If you look closely, you can see the common thread. The distance between them may be thousands of miles in geography and substance, but at the heart of both lies a concern about the future of democracy.
Whether it’s Ukraine fighting Russia’s efforts to destroy its independence as a democracy, or France resisting the populist far-right and apologist for Putin, or apprehension of what might happen to Twitter – that cauldron where conspiracy theories, electoral lies and disinformation campaigns can cook up a brew capable of infecting society and tearing the country apart – we are all witnessing. The great challenge of our time is playing around us.
The challenges to global democracy are deeply troubling, but they are not all bleak. Indeed, the current crises have created unexpected opportunities.
Russian President Vladimir Putin’s campaign to wipe out the state of Ukraine and confront NATO has backfired on multiple fronts. By inadvertently strengthening and unifying NATO, strengthening Ukraine’s national identity and undermining Russia’s prestige, Putin may have created the conditions for strengthening the forces of democracy.
In the US, the country is still deeply divided, but it is uniting on the Ukraine issue with intense partisanship that was hard to imagine just a few months ago.
And of course, there is the question of whether former President Donald Trump — who used Twitter to rise to power and perpetuate a conspiracy theory about widespread election fraud that inspired a mob to attack the US Capitol on January 6, 2021 — will be brought back. Under Musk’s leadership in a move that could return him to the political spotlight ahead of the 2024 elections.
And the prospect of Twitter emerging even more spectacular amid a raging war already riddled with disinformation makes the danger all the more clear to democracy-conscious Americans at home and abroad.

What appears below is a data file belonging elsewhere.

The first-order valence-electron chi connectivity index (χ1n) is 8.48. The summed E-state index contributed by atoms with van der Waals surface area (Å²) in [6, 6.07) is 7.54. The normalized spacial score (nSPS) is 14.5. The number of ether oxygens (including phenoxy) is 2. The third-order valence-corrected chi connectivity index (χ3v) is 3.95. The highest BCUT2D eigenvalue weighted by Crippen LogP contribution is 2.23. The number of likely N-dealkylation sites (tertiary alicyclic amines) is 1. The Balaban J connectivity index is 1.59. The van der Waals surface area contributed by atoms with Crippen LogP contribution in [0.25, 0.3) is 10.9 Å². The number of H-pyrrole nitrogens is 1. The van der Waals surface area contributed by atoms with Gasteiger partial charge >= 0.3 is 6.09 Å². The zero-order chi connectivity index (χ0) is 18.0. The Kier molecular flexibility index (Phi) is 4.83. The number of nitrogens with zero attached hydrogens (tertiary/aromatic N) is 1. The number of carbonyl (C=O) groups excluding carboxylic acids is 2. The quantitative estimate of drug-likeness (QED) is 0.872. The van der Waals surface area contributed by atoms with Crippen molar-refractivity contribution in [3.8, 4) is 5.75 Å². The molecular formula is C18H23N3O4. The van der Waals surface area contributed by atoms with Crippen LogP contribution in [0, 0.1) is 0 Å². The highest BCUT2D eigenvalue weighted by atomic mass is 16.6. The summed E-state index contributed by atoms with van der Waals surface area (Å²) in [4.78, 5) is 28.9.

This level of public support is the highest Gallup has found for refugee admissions since 1939. For context, only 26% said they supported bringing in 10,000 refugee children from Germany in 1939; 16% said they supported more Jewish and other European refugees than the law allowed for admission in 1946, just after World War II.
It is clear that the war in Ukraine has touched a nerve in the American psyche. Deep sympathy and concern for the Ukrainian people and anger over Putin’s attempt to usurp their freedom have led to a renewed appreciation for democracy.
But this growing consensus will not alone save America from ills. It will not alone reflect the tide of tyranny sweeping the world. However, it presents an opportunity. Americans don’t have to agree on everything. But going forward, the country needs to cooperate on at least two key points: the necessity for democracy to survive and respect for this fact. This consensus is not achieved very soon.
those who were worried about a pro-Putin populist victory in France; about turning Twitter into a more powerful weapon of disinformation, hate and division; And on the fate of Ukraine, he opened the door to responsible, eloquent and principled political leaders. They must seize the opportunity and try to bridge the widening divisions that have emerged in the United States in order to put it back on the path of transition to a stronger, unified and lasting democracy.